Educate and Promote
Executive Overview - Commercial Survey
The 1995 Legislature directed the Department of Environmental Quality
(DEQ) to review existing legislation and report back to the 1997
Legislature on any recommended changes in source reduction and recycling
measurement. In response, DEQ implemented the "Budget Note Process".
The DEQ hired Riley Research Associates, a consulting firm, in March
1996 to design and conduct a public opinion telephone survey of
households and commercial operations statewide. The purpose of the study
was to gain baseline information on the practices, knowledge, and
attitudes of Oregonians towards solid waste source reduction, recycling,
composting, and disposal. The information from the study helped us shape
the Budget Note recommendations.
- The main reasons organizations cite for recycling are that "it's
good for the environment," "it saves money on disposal," and "it's
the right thing to do."
- The items that make up the largest part of a typical
organization's waste stream include office paper, corrugated
cardboard and other paper.
- The type of site has a close relationship to the amount and type
of waste produced by the organization. Offices and
schools/institutions are biggest producers of office paper waste.
Retail shops, food-oriented warehouses and restaurants are the
biggest producers of cardboard waste.
- Items that are most commonly recycled include corrugated
cardboard, scrap metals, scrap lumber, wood pallets/other wood,
office paper, and rigid plastics (in order of percentage of
companies that state they recycle the material).
- Items commonly disposed include non-wood building materials,
food waste, plastic film or wrap, paper packaging, and non-office
- A majority of the organizations that do not recycle office paper
stated they do not because "no service is available" or because of
the "time and effort" required. A majority of organizations that do
not recycle scrap metal or cardboard stated they do not because "no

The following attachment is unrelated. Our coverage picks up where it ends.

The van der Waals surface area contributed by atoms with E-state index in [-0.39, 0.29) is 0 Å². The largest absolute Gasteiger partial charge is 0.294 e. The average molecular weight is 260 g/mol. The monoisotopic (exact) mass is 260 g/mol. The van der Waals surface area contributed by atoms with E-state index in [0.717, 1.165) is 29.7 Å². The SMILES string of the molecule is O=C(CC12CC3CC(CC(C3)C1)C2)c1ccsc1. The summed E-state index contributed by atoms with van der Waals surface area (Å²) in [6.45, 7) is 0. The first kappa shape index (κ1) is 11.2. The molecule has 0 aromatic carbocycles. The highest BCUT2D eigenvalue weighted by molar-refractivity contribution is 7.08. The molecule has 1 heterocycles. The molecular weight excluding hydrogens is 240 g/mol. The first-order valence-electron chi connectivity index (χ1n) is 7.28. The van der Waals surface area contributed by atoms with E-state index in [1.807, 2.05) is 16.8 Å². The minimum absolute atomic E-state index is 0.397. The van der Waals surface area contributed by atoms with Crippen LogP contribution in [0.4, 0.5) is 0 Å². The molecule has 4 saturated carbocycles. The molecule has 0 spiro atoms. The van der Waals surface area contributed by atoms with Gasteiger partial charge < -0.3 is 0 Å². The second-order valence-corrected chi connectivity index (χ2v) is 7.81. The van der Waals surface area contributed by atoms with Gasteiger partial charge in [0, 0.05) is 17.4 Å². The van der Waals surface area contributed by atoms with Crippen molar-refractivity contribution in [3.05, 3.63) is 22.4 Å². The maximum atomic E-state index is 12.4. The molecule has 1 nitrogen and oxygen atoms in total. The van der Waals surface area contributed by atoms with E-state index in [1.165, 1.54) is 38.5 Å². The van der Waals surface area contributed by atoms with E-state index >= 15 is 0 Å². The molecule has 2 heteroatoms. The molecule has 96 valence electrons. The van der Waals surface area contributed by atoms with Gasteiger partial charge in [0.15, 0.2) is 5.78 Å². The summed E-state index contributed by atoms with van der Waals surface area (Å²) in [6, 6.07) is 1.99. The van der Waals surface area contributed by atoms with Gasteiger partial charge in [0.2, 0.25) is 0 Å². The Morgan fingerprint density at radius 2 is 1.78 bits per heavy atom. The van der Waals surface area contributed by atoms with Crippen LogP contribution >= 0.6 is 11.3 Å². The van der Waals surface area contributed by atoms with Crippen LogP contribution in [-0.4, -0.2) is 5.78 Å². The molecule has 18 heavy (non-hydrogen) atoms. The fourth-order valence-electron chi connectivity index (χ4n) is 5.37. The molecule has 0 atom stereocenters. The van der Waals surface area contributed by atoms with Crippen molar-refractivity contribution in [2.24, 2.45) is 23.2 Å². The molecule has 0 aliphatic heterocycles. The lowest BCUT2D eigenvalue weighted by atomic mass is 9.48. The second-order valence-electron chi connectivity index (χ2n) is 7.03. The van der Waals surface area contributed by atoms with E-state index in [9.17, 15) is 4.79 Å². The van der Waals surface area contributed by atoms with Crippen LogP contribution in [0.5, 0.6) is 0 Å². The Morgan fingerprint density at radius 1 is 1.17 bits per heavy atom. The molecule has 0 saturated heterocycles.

service is available." A majority of those who do not recycle scrap
lumber stated they do not because it is "inconvenient."
- Items that are most commonly recycled at no cost to the
organization include scrap lumber and other wood, pallets, office
paper, plastic film or wrap, rigid plastic, corrugated cardboard,
paper packaging, and non-office paper. Items for which organizations
most often pay to recycle include building materials and food waste.
Approximately half of those who recycle scrap metal get paid for
- Majorities of recyclers as well as non-recyclers appear
unwilling to pay for additional recycling services.
- The majority of the organizations surveyed said they are aware
of the State's goal to recycle 50% of its waste by the year 2000,
and are also aware that landfills are not allowed to accept tires,
appliances, automobiles, and lead acid batteries.
- An overwhelming majority supported the State's goal of recycling
50% of its waste (96% strongly or somewhat supporting, with 72%
strongly supporting it) as well as most of the landfill bans
discussed. It should be noted that 52% do not support banning yard
debris from landfills (there is less opposition in Portland and the
I-5 corridor). There is strong support for a ban of recyclables in
- A large majority (78%) of food-oriented establishments agree
that there is a need for recycling of food waste.
- A majority of organizations (84%) support a goal of reducing
their waste by one-fourth, with 55% strongly supporting this goal.
For a copy of the full survey, please contact DEQ's Solid Waste
Policy and Program Development Section.